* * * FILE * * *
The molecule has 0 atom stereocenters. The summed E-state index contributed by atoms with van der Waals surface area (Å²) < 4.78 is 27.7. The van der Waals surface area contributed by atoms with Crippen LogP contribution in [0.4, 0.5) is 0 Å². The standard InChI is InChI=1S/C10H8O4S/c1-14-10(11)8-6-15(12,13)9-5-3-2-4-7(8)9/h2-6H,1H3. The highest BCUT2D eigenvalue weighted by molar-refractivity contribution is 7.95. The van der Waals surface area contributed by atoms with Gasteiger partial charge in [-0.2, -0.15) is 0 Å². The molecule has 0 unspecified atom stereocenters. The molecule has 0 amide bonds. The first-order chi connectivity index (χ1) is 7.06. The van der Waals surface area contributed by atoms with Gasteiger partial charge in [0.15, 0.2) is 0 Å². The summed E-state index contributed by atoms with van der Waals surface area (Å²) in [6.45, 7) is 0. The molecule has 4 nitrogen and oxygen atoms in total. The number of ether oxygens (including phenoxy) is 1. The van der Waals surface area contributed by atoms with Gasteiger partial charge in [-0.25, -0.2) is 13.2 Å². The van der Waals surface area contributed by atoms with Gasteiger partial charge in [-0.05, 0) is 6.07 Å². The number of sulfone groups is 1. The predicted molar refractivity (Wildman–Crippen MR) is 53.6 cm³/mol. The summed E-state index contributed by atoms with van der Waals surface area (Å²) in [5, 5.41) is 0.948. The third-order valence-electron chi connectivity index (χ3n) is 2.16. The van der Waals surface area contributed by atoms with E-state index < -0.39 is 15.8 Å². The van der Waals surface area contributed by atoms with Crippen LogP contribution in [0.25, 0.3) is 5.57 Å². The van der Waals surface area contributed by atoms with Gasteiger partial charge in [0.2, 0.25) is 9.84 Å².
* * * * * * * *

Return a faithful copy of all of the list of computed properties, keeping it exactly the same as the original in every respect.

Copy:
The molecule has 0 atom stereocenters. The summed E-state index contributed by atoms with van der Waals surface area (Å²) < 4.78 is 27.7. The van der Waals surface area contributed by atoms with Crippen LogP contribution in [0.4, 0.5) is 0 Å². The standard InChI is InChI=1S/C10H8O4S/c1-14-10(11)8-6-15(12,13)9-5-3-2-4-7(8)9/h2-6H,1H3. The highest BCUT2D eigenvalue weighted by molar-refractivity contribution is 7.95. The van der Waals surface area contributed by atoms with Gasteiger partial charge in [-0.2, -0.15) is 0 Å². The molecule has 0 unspecified atom stereocenters. The molecule has 0 amide bonds. The first-order chi connectivity index (χ1) is 7.06. The van der Waals surface area contributed by atoms with Gasteiger partial charge in [0.15, 0.2) is 0 Å². The summed E-state index contributed by atoms with van der Waals surface area (Å²) in [6.45, 7) is 0. The molecule has 4 nitrogen and oxygen atoms in total. The number of ether oxygens (including phenoxy) is 1. The van der Waals surface area contributed by atoms with Gasteiger partial charge in [-0.25, -0.2) is 13.2 Å². The van der Waals surface area contributed by atoms with Gasteiger partial charge in [-0.05, 0) is 6.07 Å². The number of sulfone groups is 1. The predicted molar refractivity (Wildman–Crippen MR) is 53.6 cm³/mol. The summed E-state index contributed by atoms with van der Waals surface area (Å²) in [5, 5.41) is 0.948. The third-order valence-electron chi connectivity index (χ3n) is 2.16. The van der Waals surface area contributed by atoms with E-state index < -0.39 is 15.8 Å². The van der Waals surface area contributed by atoms with Crippen LogP contribution in [0.25, 0.3) is 5.57 Å². The van der Waals surface area contributed by atoms with Gasteiger partial charge in [0.2, 0.25) is 9.84 Å².